The 21st century has seen the rise of radical Islamic terrorism and the advent of cyber security threats.
Bengaluru: The turn of the 21st century has brought with it a new range of challenges and security concerns, many of which have not been imagined throughout the history of intelligence and defence. For once, the world has seen the rise of a new brand of leadership, dramatically different from the democrats and dictators who led nations through the 1900s.
The 21st century has seen the rise of radical Islamic terrorism and the advent of cyber security threats. Former National Security Adviser, M.K. Narayanan, who delivered the keynote address at the start of the three-day Synergia Conclave, apologized, at the outset, for turning into a "prophet of doom," for the world is changing in ways that hadn't so far been imagined, making the future that much harder to predict. The Conclave, which took place on October 17, 18 and 19 here in Bengaluru, was arguably the foremost platform of its sort in the country, with an unparalleled gathering of intelligence, security and defense experts from around the world.
The "premature death" of liberalism and communism, says Narayanan, who has also served as the head of the Intelligence Bureau, beginning in the 1960s, has given rise to "leaders who practice a kind of personalised authoritarianism." Hitherto unforeseen innovations, in the hands of unpredictable leaders makes forecasting the future "rather difficult," he says. "Ideas and ideologies seem to be given short shrift and the vacuum is rapidly being filled by nationalism. How will this impact the future? That's purely a matter of conjecture but what is certain is that the future is likely to be startlingly different from the past."
Military strength and economic power are no longer the sole factors that dictate leadership, as IT, biotechnology, nanotechnology and cyber take on increasingly important roles, even as the threats of military conflict and nuclear war grow more unlikely, Narayanan says.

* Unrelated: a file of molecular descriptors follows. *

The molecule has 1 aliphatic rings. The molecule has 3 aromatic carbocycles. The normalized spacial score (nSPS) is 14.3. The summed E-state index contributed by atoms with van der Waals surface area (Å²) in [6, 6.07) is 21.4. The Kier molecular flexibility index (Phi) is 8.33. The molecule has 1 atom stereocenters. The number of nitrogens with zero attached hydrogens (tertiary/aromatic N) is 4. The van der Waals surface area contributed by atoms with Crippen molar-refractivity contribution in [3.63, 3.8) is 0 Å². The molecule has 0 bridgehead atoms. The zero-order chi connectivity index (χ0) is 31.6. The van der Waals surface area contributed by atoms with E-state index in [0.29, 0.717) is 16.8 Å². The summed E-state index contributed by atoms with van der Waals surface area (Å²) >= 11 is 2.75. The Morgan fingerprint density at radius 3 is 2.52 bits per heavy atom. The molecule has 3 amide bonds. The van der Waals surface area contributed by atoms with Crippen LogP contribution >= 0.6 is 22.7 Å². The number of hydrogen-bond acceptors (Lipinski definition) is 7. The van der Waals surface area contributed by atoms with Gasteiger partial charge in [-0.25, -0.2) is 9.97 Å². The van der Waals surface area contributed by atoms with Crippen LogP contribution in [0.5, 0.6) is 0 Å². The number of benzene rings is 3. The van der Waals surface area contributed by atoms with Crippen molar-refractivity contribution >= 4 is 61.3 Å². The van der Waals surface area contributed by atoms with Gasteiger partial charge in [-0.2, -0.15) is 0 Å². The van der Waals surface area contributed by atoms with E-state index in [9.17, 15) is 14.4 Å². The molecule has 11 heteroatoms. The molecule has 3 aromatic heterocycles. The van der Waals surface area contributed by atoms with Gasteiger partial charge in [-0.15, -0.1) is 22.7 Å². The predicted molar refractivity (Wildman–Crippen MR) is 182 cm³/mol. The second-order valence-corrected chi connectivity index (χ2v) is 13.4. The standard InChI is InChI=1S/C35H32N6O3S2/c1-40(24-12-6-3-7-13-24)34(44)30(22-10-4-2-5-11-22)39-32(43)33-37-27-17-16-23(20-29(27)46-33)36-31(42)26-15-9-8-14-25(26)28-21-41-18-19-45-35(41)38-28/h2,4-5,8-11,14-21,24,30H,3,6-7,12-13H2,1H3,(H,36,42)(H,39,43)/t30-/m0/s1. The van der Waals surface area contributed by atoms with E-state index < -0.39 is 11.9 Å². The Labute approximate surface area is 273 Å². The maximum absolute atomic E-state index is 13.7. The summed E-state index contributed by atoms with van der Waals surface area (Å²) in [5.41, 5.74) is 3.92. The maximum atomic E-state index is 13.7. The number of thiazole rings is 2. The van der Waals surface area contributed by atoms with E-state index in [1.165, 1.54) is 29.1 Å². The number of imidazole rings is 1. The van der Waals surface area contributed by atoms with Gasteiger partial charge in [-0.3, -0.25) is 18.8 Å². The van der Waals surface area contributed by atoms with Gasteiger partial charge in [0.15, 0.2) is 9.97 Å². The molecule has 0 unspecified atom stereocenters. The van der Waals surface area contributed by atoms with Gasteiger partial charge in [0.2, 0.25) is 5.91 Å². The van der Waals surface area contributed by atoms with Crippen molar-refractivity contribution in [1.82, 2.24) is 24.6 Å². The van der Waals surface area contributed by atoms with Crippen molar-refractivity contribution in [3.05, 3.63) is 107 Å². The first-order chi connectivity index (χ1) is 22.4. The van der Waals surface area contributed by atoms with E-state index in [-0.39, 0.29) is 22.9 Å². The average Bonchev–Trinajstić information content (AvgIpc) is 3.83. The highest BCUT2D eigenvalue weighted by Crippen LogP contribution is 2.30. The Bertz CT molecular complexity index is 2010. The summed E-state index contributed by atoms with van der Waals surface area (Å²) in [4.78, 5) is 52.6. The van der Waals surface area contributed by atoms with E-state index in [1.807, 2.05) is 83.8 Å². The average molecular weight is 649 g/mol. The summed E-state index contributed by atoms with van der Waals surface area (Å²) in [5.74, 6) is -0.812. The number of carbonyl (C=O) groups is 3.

Military conflict might seem unlikely but that's no cause for complacence. "Space wars," says Narayanan, "have come to replace nuclear proliferation. Both China and India have joined the fray with gusto, rapidly expanding their capabilities in outer space and testing Anti SAT weapons. "Countries are capable of building satellites with lasers that can jam enemy signals and Russia is known to be experimenting with proximity operations, connected to an orbital weapons programme. The weaponisation of outer space is a now a reality."
"Existing threats from previous centuries, like terrorism, are likely to continue," says Narayanan. "They will be clothed in new garb and asymmetric threats are said to grow. Non-state actors will play a major role in these." Islamic terrorism, he says, is also unlikely to be halted any time soon. But the worst is yet to come."
The leaps and bounds in technology should have made the world a better place. Instead, they have given rise to a hybrid system of warfare and security threats, "where the lines between the physical, digital and biological reams are being highly blurred." Technology, like big data, modern analytics, machine learning and quantum computing can do immense damage in the hands of an opponent, "one unrestrained by any notions of law or morality."
The monetary value of data, he points out, has surpassed that of fossil fuels and much of this data is "what we voluntarily share, including on our innermost thoughts, desires and fears." Big data, he explains, is both an enemy and a friend. "The internet, once seen as a great liberator, now precipitates cyber criminality, and has become a surveillance engine that induces users to trade privacy for entertainment and distraction."
Cyber attacks have grown more sophisticated too, targeting both operational and informational infrastructure.
"AI has the potential to solve the problem but it doesn't provide an all encompassing solution." Badly designed AI, believes Narayanan, can cause more harm than anything else. "Decision makers don't possess adequate knowledge of AI processes, as attackers tunnel effortlessly through digital networks, penetrating our defenses."
AI-enabled warfare, he says, will be a game-changer and "an extremely dangerous cyber arms race is already on the anvil."
"The rise of quantum computers could be even more radical." Existing cryptographic algorithms can be broken in realistic time periods. These computers will also be able to produce "hyper realistic images," making veracity a scarce resource. "Passwords are easier to crack, even biometric devices that use fingerprints, facial recognition or retinal signatures can be bypassed."
Articifial Intelligence algorithms are dangerous also because they are opaque and as they learn on their own, "learning from bad data could wreak havoc."
Where, then does that leave the future of security? "The existential challenge," says Narayanan, "that the data age poses to society will be a matter of utmost concern as the century progresses. There is a need to innovate faster, fuse traditional human skills with technological innovations with a mindset that enables diversity and empowers the people."